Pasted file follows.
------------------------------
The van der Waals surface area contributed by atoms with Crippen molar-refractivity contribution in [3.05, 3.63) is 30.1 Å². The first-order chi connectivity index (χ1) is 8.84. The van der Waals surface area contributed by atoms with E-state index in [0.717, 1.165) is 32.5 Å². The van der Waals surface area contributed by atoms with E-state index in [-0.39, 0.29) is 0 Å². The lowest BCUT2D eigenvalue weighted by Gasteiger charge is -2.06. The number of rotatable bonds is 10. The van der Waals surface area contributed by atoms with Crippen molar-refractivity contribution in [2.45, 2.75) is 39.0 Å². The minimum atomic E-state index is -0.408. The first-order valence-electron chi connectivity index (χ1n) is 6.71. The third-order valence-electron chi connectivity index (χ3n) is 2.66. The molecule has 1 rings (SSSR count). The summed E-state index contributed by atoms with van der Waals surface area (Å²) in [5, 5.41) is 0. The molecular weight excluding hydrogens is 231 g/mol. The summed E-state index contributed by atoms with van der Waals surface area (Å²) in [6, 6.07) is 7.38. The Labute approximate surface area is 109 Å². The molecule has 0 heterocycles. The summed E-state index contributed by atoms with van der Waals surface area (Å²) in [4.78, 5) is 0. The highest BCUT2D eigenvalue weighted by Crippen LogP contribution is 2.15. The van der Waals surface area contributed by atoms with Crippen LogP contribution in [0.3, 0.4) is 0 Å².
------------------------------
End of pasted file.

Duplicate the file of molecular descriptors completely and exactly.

The van der Waals surface area contributed by atoms with Crippen molar-refractivity contribution in [3.05, 3.63) is 30.1 Å². The first-order chi connectivity index (χ1) is 8.84. The van der Waals surface area contributed by atoms with E-state index in [0.717, 1.165) is 32.5 Å². The van der Waals surface area contributed by atoms with E-state index in [-0.39, 0.29) is 0 Å². The lowest BCUT2D eigenvalue weighted by Gasteiger charge is -2.06. The number of rotatable bonds is 10. The van der Waals surface area contributed by atoms with Crippen molar-refractivity contribution in [2.45, 2.75) is 39.0 Å². The minimum atomic E-state index is -0.408. The first-order valence-electron chi connectivity index (χ1n) is 6.71. The third-order valence-electron chi connectivity index (χ3n) is 2.66. The molecule has 1 rings (SSSR count). The summed E-state index contributed by atoms with van der Waals surface area (Å²) in [5, 5.41) is 0. The molecular weight excluding hydrogens is 231 g/mol. The summed E-state index contributed by atoms with van der Waals surface area (Å²) in [6, 6.07) is 7.38. The Labute approximate surface area is 109 Å². The molecule has 0 heterocycles. The summed E-state index contributed by atoms with van der Waals surface area (Å²) in [4.78, 5) is 0. The highest BCUT2D eigenvalue weighted by Crippen LogP contribution is 2.15. The van der Waals surface area contributed by atoms with Crippen LogP contribution in [0.3, 0.4) is 0 Å².